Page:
For those building the kids for these new cars, some interesting information including better instructions have be posted on
http://atsfrr.net/Reviews/HO/Freight/IMRCaboose/Index.htm
______________
J. Stephen (Steve) Sandifer
mailto:steve.sandifer@sbcglobal.net
Home: 12027 Mulholland Drive, Meadows Place, TX 77477, 281-568-9918
Office: Southwest Central Church of Christ, 4011 W. Bellfort, Houston, TX 77025, 713-667-9417


GSI depressed center flat car

Tim O'Connor
 

Wow, I guess this demonstrates some amount of pent up desire
for these cars...

http://cgi.ebay.com/ws/eBayISAPI.dll?ViewItem&;item=200405744090

Tim O'Connor


Re: Bieber 1947 4th quarter *04 cars

Tim O'Connor
 

Allen Rueter wrote

What's with all the Southern cars?
Sou 261004 906 10/17 2127 10/17
Sou 166104 2005 10/13 258 10/13
Sou 261604 911 12/5 2017 12/5
Sou 148704 2126 11/21 203 11/21
Sou 13804 2107 11/7 203 11/7
Sou 13804 260 11/22 2019 11/22
Sou 11804 911 12/6 2007 12/6
Sou 116904 2127 10/13 906 10/13
Sou 116904 2127 12/7 911 12/7
Allen:

11804, 13804, 261004, 261104 are 1937 AAR box cars

116904 is a 41'6" flat car

148704 is a steel frame, wood sheathed, double door box car

166104 is a 36' wood box car w/ steel center sill

That's a nice assortment of Southern freight cars!!

Tim O'Connor


Re: Bieber 1947 4th quarter *01 cars (title correction)

Tim O'Connor
 

Allen

A photo with a digital camera should work quite well, if
the page is very flat, and you can mount the camera on a
tripod and get a sharp picture.

Tim O'Connor

At 11/23/2009 11:34 PM Monday, you wrote:
Dave,
I'll have to think about how to do that, the pages are about 14x17, much bigger than
a common scanner, to thick for a drum scanner that I have access to at work.
I could try just a corner.

--
Allen Rueter
StLouis MO


Re: NYC freight car lettering

Anthony Thompson <thompson@...>
 

Tim O'Connor wrote:
It's interesting that NYC continued to use lines above and below the reporting marks until around 1960 even though most railroads discontinued that practice years earlier.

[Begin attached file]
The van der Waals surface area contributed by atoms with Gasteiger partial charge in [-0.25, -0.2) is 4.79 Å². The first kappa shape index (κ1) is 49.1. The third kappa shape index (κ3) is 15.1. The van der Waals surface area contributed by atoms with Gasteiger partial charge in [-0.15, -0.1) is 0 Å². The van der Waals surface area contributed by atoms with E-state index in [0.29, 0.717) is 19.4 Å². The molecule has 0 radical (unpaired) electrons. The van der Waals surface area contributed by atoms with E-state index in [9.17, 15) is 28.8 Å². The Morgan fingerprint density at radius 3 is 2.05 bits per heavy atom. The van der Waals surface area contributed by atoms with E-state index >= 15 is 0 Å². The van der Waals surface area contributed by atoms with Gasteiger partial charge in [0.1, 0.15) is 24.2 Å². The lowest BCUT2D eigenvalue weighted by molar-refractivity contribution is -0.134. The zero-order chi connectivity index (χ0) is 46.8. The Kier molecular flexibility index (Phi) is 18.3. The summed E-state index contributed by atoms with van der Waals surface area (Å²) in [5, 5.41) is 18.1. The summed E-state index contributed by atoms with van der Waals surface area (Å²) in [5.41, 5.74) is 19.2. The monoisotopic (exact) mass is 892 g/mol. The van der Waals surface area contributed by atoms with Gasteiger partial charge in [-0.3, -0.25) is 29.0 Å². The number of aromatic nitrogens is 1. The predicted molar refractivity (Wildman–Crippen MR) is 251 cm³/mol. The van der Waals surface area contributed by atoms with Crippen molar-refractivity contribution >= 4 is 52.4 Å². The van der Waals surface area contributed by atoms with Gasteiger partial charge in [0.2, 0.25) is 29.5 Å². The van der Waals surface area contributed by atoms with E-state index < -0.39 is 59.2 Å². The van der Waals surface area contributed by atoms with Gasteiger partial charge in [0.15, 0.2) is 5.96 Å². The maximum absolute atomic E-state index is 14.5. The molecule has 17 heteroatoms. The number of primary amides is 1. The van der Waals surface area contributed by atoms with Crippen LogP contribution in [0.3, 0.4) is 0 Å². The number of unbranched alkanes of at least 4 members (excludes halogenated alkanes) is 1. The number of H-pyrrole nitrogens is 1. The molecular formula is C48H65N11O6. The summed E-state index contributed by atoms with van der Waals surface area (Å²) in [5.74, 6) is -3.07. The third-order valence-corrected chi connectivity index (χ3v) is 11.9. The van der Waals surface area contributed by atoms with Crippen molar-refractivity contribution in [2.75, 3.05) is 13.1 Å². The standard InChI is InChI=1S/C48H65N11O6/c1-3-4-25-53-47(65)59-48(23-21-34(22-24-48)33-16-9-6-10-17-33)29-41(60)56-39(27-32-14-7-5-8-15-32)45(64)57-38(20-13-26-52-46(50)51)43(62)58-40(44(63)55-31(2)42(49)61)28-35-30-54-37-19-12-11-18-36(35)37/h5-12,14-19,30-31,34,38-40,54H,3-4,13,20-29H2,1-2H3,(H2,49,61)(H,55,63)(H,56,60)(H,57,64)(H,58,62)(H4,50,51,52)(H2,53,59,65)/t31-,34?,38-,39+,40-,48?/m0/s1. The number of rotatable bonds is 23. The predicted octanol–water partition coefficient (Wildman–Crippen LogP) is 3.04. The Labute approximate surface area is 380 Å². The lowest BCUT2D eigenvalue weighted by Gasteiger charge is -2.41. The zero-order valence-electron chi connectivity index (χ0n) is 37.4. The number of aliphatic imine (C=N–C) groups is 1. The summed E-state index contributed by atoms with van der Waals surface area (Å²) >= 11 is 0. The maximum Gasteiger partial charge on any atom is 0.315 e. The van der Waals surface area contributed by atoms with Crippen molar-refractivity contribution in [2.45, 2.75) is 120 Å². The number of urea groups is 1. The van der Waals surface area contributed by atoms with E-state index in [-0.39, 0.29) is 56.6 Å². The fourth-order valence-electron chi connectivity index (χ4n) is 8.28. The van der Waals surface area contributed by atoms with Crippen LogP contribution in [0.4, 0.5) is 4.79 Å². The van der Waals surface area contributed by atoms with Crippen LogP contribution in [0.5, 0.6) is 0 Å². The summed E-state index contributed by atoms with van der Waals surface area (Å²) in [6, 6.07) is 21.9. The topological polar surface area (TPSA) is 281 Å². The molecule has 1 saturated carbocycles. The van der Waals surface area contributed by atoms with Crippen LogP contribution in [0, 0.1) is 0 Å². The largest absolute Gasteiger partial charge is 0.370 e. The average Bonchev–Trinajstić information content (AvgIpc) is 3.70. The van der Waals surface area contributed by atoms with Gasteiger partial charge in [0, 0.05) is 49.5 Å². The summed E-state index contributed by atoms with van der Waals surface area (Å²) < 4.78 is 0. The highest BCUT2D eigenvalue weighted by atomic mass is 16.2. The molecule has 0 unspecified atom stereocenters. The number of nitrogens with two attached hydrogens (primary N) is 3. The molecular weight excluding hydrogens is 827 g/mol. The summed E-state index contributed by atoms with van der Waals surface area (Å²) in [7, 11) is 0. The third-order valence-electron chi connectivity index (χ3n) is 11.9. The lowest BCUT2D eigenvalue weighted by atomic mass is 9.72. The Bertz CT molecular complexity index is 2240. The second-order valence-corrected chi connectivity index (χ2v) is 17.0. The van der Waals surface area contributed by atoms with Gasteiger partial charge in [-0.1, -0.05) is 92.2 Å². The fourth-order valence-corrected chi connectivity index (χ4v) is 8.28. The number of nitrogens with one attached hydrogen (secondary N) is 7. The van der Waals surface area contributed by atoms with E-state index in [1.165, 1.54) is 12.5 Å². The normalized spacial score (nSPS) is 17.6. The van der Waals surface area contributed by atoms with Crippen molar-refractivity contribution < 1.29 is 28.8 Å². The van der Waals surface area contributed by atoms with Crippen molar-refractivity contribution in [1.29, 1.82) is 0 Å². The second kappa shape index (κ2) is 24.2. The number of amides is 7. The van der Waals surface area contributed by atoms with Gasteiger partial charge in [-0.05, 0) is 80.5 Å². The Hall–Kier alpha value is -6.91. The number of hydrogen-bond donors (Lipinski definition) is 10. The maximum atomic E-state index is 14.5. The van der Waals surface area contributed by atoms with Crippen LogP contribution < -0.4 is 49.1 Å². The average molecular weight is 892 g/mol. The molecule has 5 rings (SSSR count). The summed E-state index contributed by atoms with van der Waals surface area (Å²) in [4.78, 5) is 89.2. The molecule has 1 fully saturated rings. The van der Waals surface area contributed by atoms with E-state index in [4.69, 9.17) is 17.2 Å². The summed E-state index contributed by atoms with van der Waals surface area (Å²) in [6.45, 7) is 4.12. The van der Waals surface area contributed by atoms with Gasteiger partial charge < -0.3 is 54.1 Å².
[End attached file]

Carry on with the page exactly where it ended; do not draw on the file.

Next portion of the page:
The lines were never a requirement but were a recommended practice, starting back in the WW I era. The AAR discontinued that recommendation very early in 1952 and many roads soon dropped the lines from their lettering diagrams.

Tony Thompson Editor, Signature Press, Berkeley, CA
2906 Forest Ave., Berkeley, CA 94705 www.signaturepress.com
(510) 540-6538; fax, (510) 540-1937; e-mail, thompson@signaturepress.com
Publishers of books on railroad history


Re: Shipping Christmas Trees

Tim O'Connor
 

Paul, I found this abstract of an article on a web site:


Douglas-fir Christmas trees shipped in railroad box cars from the
Pacific Northwest to Los Angeles, Calif., suffer varying degrees of
deterioration, depending on treatment before shipment, length of time
in cars, and temperatures within loads during shipment. Test shipments
were made in 1962 in a standard box car and a mechanically refrigerated
car, with recording thermometers at three levels within the loads.

Additional shipments in standard box cars were made in 1964 using crushed
ice blown in on the loads as a coolant. At Los Angeles the 1962 trees were
mounted under simulated home conditions and their useful life measured for
11 days. Needle-drop proved a poor measure of deterioration but observations
of color, dryness, and needle-drop on the 10th day showed obvious differences.

Time of cutting, previous fertilizing, along with position in packing, and
shipping temperature affected the useful life and value of trees.


Tim O'Connor

Were Christmas Trees shipped in reefers? Were insulated boxcars around in
enough numbers to be a reasonable alternative? (I model 1952) Did they,
reefer loads of Christmas trees, need to be iced, or simply kept at a
reasonably cool temp?

Did these loads make up a significant "surge" in traffic to take up much of
the unused slack in reefer fleets during November and December?

I ASSume November and December are slow months for Reefers. I know that many
reefers were pressed into express service to handle the increased mail and
express load as we got closer to Christmas, but did the shipment of trees
make a dent in this use of reefers?

Were loads of cut trees sent to a metropolitan produce market's for
distribution to retail outlets? Were cut trees a sort of "produce"?

Tons of questions but it sparked an interest. Thank you all in advance.

Paul Catapano


Bieber 1947 4th quarter *04 cars

Allen Rueter
 

cars ending 04 thru Bieber 1947 4th quarter

GN 38
ATSF 24
PFE 16
WP 16
DRGW 14
SP 12
IC 10
PRR, SFRD, SOU 9
CBQ , CNW 6
ART, MP, NP, SAL, UTLX 4
BO, FGE, MILW, NKP, NYC 3
CSVX, IGN, LAPX, LN, MDT, PLE, UP, WFE, ALTON/CA 2
SPS 1
strays:
CG CGW CP CRIP DTI FGEX GATX GTW NH NW NWX ?OB
SCCX SSW UCR WLE

What's with all the Southern cars?
Sou 261004 906 10/17 2127 10/17
Sou 166104 2005 10/13 258 10/13
Sou 261604 911 12/5 2017 12/5
Sou 148704 2126 11/21 203 11/21
Sou 13804 2107 11/7 203 11/7
Sou 13804 260 11/22 2019 11/22
Sou 11804 911 12/6 2007 12/6
Sou 116904 2127 10/13 906 10/13
Sou 116904 2127 12/7 911 12/7

SAL
SAL 17304 254 11/9 2008 11/9
Sal 15604 2101 10/26 205 10/26
Sal 17604 202 11/11 2127 11/11
SAL 19704 2019 12/27 201 12/28